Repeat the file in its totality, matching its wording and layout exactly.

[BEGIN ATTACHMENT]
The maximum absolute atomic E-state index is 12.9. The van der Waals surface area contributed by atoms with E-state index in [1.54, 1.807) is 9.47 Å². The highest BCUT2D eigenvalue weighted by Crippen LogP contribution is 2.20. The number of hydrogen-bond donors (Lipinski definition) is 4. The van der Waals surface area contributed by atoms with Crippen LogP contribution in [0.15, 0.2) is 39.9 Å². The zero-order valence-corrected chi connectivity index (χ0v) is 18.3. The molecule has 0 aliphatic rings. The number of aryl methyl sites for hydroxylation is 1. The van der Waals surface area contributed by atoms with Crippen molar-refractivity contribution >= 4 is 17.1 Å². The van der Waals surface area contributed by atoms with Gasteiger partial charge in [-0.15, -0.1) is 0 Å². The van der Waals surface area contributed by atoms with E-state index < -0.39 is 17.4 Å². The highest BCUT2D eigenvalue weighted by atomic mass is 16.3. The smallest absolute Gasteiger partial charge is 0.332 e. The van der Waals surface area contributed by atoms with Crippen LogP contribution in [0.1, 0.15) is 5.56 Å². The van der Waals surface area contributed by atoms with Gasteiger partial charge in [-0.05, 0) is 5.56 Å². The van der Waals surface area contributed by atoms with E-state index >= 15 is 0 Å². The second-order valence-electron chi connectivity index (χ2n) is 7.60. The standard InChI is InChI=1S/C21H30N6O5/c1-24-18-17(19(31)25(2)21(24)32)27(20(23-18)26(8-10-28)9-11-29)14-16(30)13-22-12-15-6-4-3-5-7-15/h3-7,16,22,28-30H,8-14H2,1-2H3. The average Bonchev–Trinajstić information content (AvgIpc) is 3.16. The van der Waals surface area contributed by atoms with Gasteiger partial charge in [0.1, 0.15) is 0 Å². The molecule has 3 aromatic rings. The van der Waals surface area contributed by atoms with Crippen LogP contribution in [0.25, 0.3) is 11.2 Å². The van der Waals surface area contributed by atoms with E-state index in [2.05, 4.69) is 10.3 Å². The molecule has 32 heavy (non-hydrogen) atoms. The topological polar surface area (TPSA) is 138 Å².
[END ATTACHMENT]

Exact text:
The maximum absolute atomic E-state index is 12.9. The van der Waals surface area contributed by atoms with E-state index in [1.54, 1.807) is 9.47 Å². The highest BCUT2D eigenvalue weighted by Crippen LogP contribution is 2.20. The number of hydrogen-bond donors (Lipinski definition) is 4. The van der Waals surface area contributed by atoms with Crippen LogP contribution in [0.15, 0.2) is 39.9 Å². The zero-order valence-corrected chi connectivity index (χ0v) is 18.3. The molecule has 0 aliphatic rings. The number of aryl methyl sites for hydroxylation is 1. The van der Waals surface area contributed by atoms with Crippen molar-refractivity contribution >= 4 is 17.1 Å². The van der Waals surface area contributed by atoms with Gasteiger partial charge in [-0.15, -0.1) is 0 Å². The van der Waals surface area contributed by atoms with E-state index < -0.39 is 17.4 Å². The highest BCUT2D eigenvalue weighted by atomic mass is 16.3. The smallest absolute Gasteiger partial charge is 0.332 e. The van der Waals surface area contributed by atoms with Crippen LogP contribution in [0.1, 0.15) is 5.56 Å². The van der Waals surface area contributed by atoms with Gasteiger partial charge in [-0.05, 0) is 5.56 Å². The van der Waals surface area contributed by atoms with E-state index >= 15 is 0 Å². The second-order valence-electron chi connectivity index (χ2n) is 7.60. The standard InChI is InChI=1S/C21H30N6O5/c1-24-18-17(19(31)25(2)21(24)32)27(20(23-18)26(8-10-28)9-11-29)14-16(30)13-22-12-15-6-4-3-5-7-15/h3-7,16,22,28-30H,8-14H2,1-2H3. The average Bonchev–Trinajstić information content (AvgIpc) is 3.16. The van der Waals surface area contributed by atoms with Gasteiger partial charge in [0.1, 0.15) is 0 Å². The molecule has 3 aromatic rings. The van der Waals surface area contributed by atoms with Crippen LogP contribution in [0.25, 0.3) is 11.2 Å². The van der Waals surface area contributed by atoms with E-state index in [2.05, 4.69) is 10.3 Å². The molecule has 32 heavy (non-hydrogen) atoms. The topological polar surface area (TPSA) is 138 Å².